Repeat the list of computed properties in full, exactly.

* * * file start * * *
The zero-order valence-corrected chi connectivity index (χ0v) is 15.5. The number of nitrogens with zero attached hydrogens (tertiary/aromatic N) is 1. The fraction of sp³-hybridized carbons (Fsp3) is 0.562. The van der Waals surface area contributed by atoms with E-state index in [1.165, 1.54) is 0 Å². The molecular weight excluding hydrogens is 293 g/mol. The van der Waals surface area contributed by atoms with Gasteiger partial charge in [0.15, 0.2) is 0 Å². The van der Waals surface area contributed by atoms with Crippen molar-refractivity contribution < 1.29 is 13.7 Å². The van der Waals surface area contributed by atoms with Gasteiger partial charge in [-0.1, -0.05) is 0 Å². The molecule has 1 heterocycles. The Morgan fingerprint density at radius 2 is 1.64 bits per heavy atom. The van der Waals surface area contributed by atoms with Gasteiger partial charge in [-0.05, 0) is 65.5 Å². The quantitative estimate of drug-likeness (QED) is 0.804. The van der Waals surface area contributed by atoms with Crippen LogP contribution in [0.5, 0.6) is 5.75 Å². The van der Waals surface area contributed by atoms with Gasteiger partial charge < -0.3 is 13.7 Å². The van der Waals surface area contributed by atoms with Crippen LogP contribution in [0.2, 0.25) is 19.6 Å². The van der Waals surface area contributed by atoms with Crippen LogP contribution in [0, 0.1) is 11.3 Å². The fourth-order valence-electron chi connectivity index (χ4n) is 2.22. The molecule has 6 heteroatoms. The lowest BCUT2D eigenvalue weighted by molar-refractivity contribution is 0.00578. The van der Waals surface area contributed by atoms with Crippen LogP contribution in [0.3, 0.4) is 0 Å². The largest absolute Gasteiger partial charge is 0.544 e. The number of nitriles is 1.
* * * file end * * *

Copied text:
The zero-order valence-corrected chi connectivity index (χ0v) is 15.5. The number of nitrogens with zero attached hydrogens (tertiary/aromatic N) is 1. The fraction of sp³-hybridized carbons (Fsp3) is 0.562. The van der Waals surface area contributed by atoms with E-state index in [1.165, 1.54) is 0 Å². The molecular weight excluding hydrogens is 293 g/mol. The van der Waals surface area contributed by atoms with Gasteiger partial charge in [0.15, 0.2) is 0 Å². The van der Waals surface area contributed by atoms with Crippen molar-refractivity contribution < 1.29 is 13.7 Å². The van der Waals surface area contributed by atoms with Gasteiger partial charge in [-0.1, -0.05) is 0 Å². The molecule has 1 heterocycles. The Morgan fingerprint density at radius 2 is 1.64 bits per heavy atom. The van der Waals surface area contributed by atoms with Gasteiger partial charge in [-0.05, 0) is 65.5 Å². The quantitative estimate of drug-likeness (QED) is 0.804. The van der Waals surface area contributed by atoms with Crippen LogP contribution in [0.5, 0.6) is 5.75 Å². The van der Waals surface area contributed by atoms with Gasteiger partial charge < -0.3 is 13.7 Å². The van der Waals surface area contributed by atoms with Crippen LogP contribution in [0.2, 0.25) is 19.6 Å². The van der Waals surface area contributed by atoms with Crippen LogP contribution in [0, 0.1) is 11.3 Å². The fourth-order valence-electron chi connectivity index (χ4n) is 2.22. The molecule has 6 heteroatoms. The lowest BCUT2D eigenvalue weighted by molar-refractivity contribution is 0.00578. The van der Waals surface area contributed by atoms with Crippen LogP contribution in [0.3, 0.4) is 0 Å². The largest absolute Gasteiger partial charge is 0.544 e. The number of nitriles is 1.